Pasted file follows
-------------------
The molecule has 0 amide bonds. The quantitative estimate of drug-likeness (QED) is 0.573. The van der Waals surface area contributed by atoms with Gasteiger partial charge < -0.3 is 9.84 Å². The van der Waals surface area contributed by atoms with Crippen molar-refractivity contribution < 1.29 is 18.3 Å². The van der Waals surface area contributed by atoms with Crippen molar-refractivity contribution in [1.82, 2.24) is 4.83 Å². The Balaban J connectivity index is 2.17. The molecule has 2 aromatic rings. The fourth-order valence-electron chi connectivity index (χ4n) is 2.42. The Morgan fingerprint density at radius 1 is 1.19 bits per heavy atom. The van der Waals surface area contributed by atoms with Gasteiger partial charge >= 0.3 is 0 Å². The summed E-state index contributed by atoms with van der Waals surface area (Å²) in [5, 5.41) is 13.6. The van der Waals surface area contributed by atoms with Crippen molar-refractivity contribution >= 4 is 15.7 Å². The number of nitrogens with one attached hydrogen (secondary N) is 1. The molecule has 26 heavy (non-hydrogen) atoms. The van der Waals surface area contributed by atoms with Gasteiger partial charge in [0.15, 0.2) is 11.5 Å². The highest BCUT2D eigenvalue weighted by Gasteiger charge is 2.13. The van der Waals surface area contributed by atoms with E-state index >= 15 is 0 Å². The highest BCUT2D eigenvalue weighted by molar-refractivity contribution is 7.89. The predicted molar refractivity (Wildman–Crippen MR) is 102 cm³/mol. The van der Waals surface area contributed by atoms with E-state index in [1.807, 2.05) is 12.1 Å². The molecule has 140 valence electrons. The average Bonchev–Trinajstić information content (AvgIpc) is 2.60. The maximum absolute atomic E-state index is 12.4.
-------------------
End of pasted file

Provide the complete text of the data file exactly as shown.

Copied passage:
The molecule has 0 amide bonds. The quantitative estimate of drug-likeness (QED) is 0.573. The van der Waals surface area contributed by atoms with Gasteiger partial charge < -0.3 is 9.84 Å². The van der Waals surface area contributed by atoms with Crippen molar-refractivity contribution < 1.29 is 18.3 Å². The van der Waals surface area contributed by atoms with Crippen molar-refractivity contribution in [1.82, 2.24) is 4.83 Å². The Balaban J connectivity index is 2.17. The molecule has 2 aromatic rings. The fourth-order valence-electron chi connectivity index (χ4n) is 2.42. The Morgan fingerprint density at radius 1 is 1.19 bits per heavy atom. The van der Waals surface area contributed by atoms with Gasteiger partial charge >= 0.3 is 0 Å². The summed E-state index contributed by atoms with van der Waals surface area (Å²) in [5, 5.41) is 13.6. The van der Waals surface area contributed by atoms with Crippen molar-refractivity contribution >= 4 is 15.7 Å². The number of nitrogens with one attached hydrogen (secondary N) is 1. The molecule has 26 heavy (non-hydrogen) atoms. The van der Waals surface area contributed by atoms with Gasteiger partial charge in [0.15, 0.2) is 11.5 Å². The highest BCUT2D eigenvalue weighted by Gasteiger charge is 2.13. The van der Waals surface area contributed by atoms with E-state index >= 15 is 0 Å². The highest BCUT2D eigenvalue weighted by molar-refractivity contribution is 7.89. The predicted molar refractivity (Wildman–Crippen MR) is 102 cm³/mol. The van der Waals surface area contributed by atoms with E-state index in [1.807, 2.05) is 12.1 Å². The molecule has 140 valence electrons. The average Bonchev–Trinajstić information content (AvgIpc) is 2.60. The maximum absolute atomic E-state index is 12.4.